Rotman describes how our perception of the real influences the conception of our “selfs.” For example, he discusses photography’s shift from chemical representation of light to a digital representation, and how the latter is more disembodied, somehow more artificial. I am not convinced the process of manufacturing is as important to us as the possibility that a digital image may have somehow been altered. This possibility calls into question what is or is not real, more so today despite the potential of early photographers to alter images through non-digital, but no less technological, means. Is the aura of a digital photograph any different than the aura of a chemically-developed one? I don’t think so, any more than a photograph of shoes has an aura different than a painting of shoes. The intentional move toward artistic statement “grows” the aura, not the medium or manufacture process.
Rotman describes the many ways in which writing is subordinate to other forms of representation. Mathematics, gesture, diagrams, photographs, motion capture: all of these take a front seat, as it were, to writing. I think Rotman fails to consider a concept that crosses each of these—juxtaposition.
None of these forms of transcription mimic or record or annotate the cognitive process behind juxtaposition. For example, placing two photographs side by side creates a cognitive connection, deliberate by the photo-arranger or not, that the two photographs can in no way accurately explain. Images of collage individually lack the power or message they embody when placed into the gestalt of the montage. Rotman’s gesture maybe comes close to approaching the required meaning within meaning of juxtaposition, but even textuality cannot make the moves to explain what happens cognitively. Juxtaposition works inter-textually. Observe this poem, a favorite of mine, by E. E. Cummings:
No amount of explanation—and I’ve tried numerous explanations to countless students—can even hope to match the subtle artistry and, to be a bit hyperbolic, simple beauty of this piece. The poem’s Being, as it were, exists as both literal and metaphorical entanglement, the very stuff of juxtaposition.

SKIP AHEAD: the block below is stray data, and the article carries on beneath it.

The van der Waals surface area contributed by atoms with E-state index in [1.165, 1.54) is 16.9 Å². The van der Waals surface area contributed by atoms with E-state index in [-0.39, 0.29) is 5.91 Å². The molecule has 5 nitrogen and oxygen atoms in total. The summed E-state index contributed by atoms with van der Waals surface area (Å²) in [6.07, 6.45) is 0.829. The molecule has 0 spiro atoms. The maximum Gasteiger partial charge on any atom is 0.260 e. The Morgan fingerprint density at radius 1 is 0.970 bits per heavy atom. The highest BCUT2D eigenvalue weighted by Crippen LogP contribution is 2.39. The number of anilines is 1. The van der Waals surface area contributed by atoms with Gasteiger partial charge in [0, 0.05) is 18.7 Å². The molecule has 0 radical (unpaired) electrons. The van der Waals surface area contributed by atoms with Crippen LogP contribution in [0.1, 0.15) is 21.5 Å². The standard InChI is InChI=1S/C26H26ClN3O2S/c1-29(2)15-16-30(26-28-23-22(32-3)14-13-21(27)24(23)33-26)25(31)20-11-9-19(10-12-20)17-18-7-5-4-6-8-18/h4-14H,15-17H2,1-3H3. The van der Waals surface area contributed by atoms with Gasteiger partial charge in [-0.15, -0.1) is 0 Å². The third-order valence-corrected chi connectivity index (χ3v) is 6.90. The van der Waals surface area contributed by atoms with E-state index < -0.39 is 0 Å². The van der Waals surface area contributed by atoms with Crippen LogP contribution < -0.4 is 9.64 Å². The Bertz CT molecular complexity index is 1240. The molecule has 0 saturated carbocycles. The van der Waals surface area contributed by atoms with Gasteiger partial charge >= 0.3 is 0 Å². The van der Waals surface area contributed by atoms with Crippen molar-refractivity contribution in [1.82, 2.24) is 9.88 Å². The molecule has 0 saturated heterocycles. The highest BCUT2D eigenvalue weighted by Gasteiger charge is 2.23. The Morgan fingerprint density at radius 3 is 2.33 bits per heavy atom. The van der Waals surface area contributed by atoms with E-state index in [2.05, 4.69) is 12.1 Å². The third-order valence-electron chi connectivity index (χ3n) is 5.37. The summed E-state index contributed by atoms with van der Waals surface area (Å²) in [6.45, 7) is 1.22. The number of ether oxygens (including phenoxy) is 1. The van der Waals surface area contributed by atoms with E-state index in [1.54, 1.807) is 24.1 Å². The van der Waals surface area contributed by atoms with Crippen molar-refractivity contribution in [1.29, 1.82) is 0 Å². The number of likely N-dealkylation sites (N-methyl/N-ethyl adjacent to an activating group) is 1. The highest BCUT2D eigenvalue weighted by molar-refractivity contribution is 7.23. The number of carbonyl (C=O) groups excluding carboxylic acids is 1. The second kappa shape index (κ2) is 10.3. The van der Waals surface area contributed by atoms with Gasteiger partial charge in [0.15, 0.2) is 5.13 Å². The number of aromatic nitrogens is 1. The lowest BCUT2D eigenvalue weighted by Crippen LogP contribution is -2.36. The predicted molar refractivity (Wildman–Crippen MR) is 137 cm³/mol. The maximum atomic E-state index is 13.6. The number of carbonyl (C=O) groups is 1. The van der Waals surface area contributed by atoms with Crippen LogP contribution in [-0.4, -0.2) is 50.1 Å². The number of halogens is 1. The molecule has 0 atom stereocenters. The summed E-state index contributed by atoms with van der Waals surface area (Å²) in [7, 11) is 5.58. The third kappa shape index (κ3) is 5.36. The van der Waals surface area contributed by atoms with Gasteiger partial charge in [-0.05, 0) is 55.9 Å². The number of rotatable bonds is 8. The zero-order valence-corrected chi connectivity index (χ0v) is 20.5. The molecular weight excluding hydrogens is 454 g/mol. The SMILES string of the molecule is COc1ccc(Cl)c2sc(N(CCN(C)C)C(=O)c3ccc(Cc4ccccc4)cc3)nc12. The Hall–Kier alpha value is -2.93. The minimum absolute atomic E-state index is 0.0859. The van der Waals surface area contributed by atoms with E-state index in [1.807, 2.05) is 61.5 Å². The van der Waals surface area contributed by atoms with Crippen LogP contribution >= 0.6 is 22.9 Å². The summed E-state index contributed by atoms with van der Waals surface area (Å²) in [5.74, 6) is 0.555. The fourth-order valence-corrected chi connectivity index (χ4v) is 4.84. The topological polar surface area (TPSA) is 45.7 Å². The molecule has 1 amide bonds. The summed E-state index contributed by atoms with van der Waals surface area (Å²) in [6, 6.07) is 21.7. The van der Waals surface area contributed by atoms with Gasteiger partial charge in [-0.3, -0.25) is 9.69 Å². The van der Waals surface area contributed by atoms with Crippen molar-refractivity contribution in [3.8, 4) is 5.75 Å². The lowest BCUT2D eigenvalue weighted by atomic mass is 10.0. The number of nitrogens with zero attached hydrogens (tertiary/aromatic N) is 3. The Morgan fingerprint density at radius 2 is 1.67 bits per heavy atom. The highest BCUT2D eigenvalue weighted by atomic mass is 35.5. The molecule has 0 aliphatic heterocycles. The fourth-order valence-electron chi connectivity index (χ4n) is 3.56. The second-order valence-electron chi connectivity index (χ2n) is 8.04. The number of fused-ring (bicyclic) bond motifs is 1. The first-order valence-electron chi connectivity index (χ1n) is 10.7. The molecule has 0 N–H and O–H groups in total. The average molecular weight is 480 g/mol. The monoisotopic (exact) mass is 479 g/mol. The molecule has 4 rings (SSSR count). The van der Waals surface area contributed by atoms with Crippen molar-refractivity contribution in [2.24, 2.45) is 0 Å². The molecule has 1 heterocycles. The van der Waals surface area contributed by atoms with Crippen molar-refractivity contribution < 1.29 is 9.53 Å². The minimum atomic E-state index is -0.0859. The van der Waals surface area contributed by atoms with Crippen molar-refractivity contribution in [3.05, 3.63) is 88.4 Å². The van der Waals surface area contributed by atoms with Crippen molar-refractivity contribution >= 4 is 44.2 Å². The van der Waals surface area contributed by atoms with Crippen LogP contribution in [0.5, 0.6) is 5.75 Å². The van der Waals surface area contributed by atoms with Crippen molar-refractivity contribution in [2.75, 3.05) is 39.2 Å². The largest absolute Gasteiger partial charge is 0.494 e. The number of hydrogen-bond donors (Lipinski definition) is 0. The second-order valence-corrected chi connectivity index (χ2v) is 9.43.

Our “selfs” are also a series of juxtaposed odds and ends, some of it made from language or language constructions, some made from technological imprinting, and the list could go on. We are who we are when in opposition or in sync with innumerable other “selfs.” Returning to language, alphabetic symbols are, in part, defined by what they are not. As Rotman writes, a major element of alphabetical symbolism is the letters’ sequence, their juxtapositions. Rotman explores similar thinking towards the end of the book as he unpacks the biblical “I.” In part, the “I” is defined by what it is not, the juxtapositions unfolded when creator and created are placed in conversation. Complicating this subject position, though, is an awful lot of history and personal interpretation, and even the text’s manufacture serves to problematize the “I.” Who is speaking, when the speaker cannot be known? Who is speaking when words are delivered supernaturally? “I am that I am.” Of course, the Book didn’t fall out of the sky; even believers understand that their holy books are the result of human interdiction and transcription. “I am that I am” recalls that most ubiquitous of poetic units, the iamb, with its unstressed and stressed syllables, which is, of course, the beating of our own hearts.
Brian Rotman’s argument is generally a reworking and continuation of Walter Ong’s work on ‘the shifting sensorium’ enacted by increasingly efficient literacy technologies. Indeed, as I was reading Becoming beside Ourselves, I was reminded of another book that drew heavily from Ong’s work- The Gutenberg Elegies by Sven Birketts. Both writers imagine a future in which print literacy, the alphabet that supports it, and the consciousness that grows out of it, will be supplanted. Whereas Rotman accepts and even relishes this possibility, Birketts mourns it. Ong, on the other hand, avoided both utopian and dystopian conclusions, and because he always wrote about actual cultures (both past and contemporary) he avoided overheated science fiction.